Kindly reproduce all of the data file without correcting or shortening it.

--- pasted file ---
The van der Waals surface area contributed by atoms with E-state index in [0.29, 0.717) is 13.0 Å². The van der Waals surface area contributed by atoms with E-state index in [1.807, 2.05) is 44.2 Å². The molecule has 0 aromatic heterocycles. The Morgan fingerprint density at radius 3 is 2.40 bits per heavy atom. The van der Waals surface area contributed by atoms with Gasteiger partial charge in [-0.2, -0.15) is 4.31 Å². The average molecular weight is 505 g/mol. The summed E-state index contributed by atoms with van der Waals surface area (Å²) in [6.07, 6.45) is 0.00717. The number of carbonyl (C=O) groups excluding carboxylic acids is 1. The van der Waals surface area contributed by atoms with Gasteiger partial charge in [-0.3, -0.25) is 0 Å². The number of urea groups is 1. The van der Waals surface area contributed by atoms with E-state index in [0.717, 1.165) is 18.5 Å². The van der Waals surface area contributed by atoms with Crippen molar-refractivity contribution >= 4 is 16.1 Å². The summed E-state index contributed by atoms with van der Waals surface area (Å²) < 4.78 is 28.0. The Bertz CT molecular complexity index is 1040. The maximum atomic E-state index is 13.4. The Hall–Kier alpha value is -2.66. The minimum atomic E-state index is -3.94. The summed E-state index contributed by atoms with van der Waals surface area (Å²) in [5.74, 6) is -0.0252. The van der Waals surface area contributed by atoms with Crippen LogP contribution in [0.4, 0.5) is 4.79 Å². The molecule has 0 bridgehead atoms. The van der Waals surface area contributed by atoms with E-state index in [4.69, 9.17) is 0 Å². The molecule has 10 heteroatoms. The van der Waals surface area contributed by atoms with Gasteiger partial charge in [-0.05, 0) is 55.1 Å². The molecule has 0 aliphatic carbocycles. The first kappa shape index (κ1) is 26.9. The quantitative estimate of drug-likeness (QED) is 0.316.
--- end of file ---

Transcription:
The van der Waals surface area contributed by atoms with E-state index in [0.29, 0.717) is 13.0 Å². The van der Waals surface area contributed by atoms with E-state index in [1.807, 2.05) is 44.2 Å². The molecule has 0 aromatic heterocycles. The Morgan fingerprint density at radius 3 is 2.40 bits per heavy atom. The van der Waals surface area contributed by atoms with Gasteiger partial charge in [-0.2, -0.15) is 4.31 Å². The average molecular weight is 505 g/mol. The summed E-state index contributed by atoms with van der Waals surface area (Å²) in [6.07, 6.45) is 0.00717. The number of carbonyl (C=O) groups excluding carboxylic acids is 1. The van der Waals surface area contributed by atoms with Gasteiger partial charge in [-0.3, -0.25) is 0 Å². The number of urea groups is 1. The van der Waals surface area contributed by atoms with E-state index in [0.717, 1.165) is 18.5 Å². The van der Waals surface area contributed by atoms with Crippen molar-refractivity contribution >= 4 is 16.1 Å². The summed E-state index contributed by atoms with van der Waals surface area (Å²) < 4.78 is 28.0. The Bertz CT molecular complexity index is 1040. The maximum atomic E-state index is 13.4. The Hall–Kier alpha value is -2.66. The minimum atomic E-state index is -3.94. The summed E-state index contributed by atoms with van der Waals surface area (Å²) in [5.74, 6) is -0.0252. The van der Waals surface area contributed by atoms with Crippen LogP contribution in [0.4, 0.5) is 4.79 Å². The molecule has 0 bridgehead atoms. The van der Waals surface area contributed by atoms with E-state index in [4.69, 9.17) is 0 Å². The molecule has 10 heteroatoms. The van der Waals surface area contributed by atoms with Gasteiger partial charge in [-0.05, 0) is 55.1 Å². The molecule has 0 aliphatic carbocycles. The first kappa shape index (κ1) is 26.9. The quantitative estimate of drug-likeness (QED) is 0.316.